He does get uncomfortable talking about himself. Dr. F. understood this way about him and to speak his language and make him feel comfortable, she started asking him math facts. He was eager to answer these, much more so than talking about himself.

After a few minutes of this he warmed up to her slightly and he opened up a bit about school.

I went on to tell her how well he did in Kindergarten this year, and how he was actually invited to a birthday party from class, and I even teared up telling her about it. She was able to see how far he’s come and rejoiced with me in his overall progress.

The headbanging in his sleep continues, along with the humming. (I hear it because I’m a night owl and when I’m up working late in my office, such as writing this blog post, I can hear him slamming his head against his mattress and humming a sort of chanting sound along with it.)

Thanks to years of Occupational Therapy, we still build obstacle courses in our house (B likes them so much that he will even do them for fun).

Stuttering continues to come and go, usually based on his anxiety levels.

Numbers are a part of his daily life. He’s always curious about the distance, miles, and timing of things. He even likes to take guesses on how many feet, miles, or kilometers something is. He’s also obsessed with timers and even sets his own Alexa timers in the house for various activities. He constantly looks at how much time is left on shows and movies he’s watching, always wants to know how many items must be picked out at the grocery store (and will call you out on it if you pick up more/less of those items), and enjoys finding number patterns in anything he can.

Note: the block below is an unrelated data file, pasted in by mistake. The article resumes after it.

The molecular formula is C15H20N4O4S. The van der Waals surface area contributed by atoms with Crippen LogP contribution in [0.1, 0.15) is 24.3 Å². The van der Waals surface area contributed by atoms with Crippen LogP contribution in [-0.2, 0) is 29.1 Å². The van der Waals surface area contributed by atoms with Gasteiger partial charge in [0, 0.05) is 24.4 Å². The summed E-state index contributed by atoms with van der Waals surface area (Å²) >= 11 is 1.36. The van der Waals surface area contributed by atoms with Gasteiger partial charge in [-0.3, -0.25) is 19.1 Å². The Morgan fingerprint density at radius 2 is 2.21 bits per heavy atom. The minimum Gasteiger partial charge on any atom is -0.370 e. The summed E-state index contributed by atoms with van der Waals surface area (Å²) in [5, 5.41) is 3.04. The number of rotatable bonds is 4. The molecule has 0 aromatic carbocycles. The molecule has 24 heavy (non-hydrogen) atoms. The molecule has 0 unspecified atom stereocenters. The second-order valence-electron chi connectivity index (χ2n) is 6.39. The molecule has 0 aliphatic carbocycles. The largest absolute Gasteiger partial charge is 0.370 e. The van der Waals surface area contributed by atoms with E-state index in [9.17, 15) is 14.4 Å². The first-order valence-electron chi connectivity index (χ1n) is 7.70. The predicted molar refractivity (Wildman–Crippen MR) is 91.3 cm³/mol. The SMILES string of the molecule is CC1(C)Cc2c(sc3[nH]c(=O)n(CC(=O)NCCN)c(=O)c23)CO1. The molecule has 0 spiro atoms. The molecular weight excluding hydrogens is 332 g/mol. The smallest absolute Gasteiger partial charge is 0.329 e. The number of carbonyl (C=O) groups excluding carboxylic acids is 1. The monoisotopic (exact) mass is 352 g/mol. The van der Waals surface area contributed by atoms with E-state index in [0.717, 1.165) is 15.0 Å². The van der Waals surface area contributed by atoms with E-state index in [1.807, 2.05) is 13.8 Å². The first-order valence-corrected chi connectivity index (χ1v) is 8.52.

Just today he asked me if I could help him calculate the number of minutes he’s been alive in his 6.5 years. He guessed “300 hundred thousand, 3 thousand 6 minutes (300,003,006) “. The actual number is 3,504,960 minutes. We had fun doing the math together. And he was a little frustrated that he was so off!

At the end of our visit, Dr. F. said that she was very impressed with his progress, at this point the annual visits are not necessary unless we feel we need them. Of course, he’s still ASD (Asperger’s), because that never goes away, but because he’s doing so well and everything is managed, then it’s not necessary to continue seeing her annually unless there’s a problem that arises. She said to continue doing what we are doing and to also continue to keep an eye on his seizure activity, as this could be the age when it all spikes. She said there’s a chance we will return to see her around 3rd grade, as this is when certain behaviors in kids like him, even those doing well, will begin to spike.

I appreciated the “heads up”.

We had a visit with his neurologist for an in-house EEG because this has also become an annual gig. This was the EEG that initially didn’t show any seizure activity, but even at that time, the doctor decided to do a 24-hour one anyway. The 24 hour EEG is where they discovered he had seizure activity. This in-house EEG showed no activity, just like last time. That’s good though because it could mean nothing has worsened! In another year or so we will need to return to that 24 hour EEG to find out if the activity has increased. By age 9 we were told it would be a lifelong condition most likely, and at that point, we would probably need to seek seizure medication.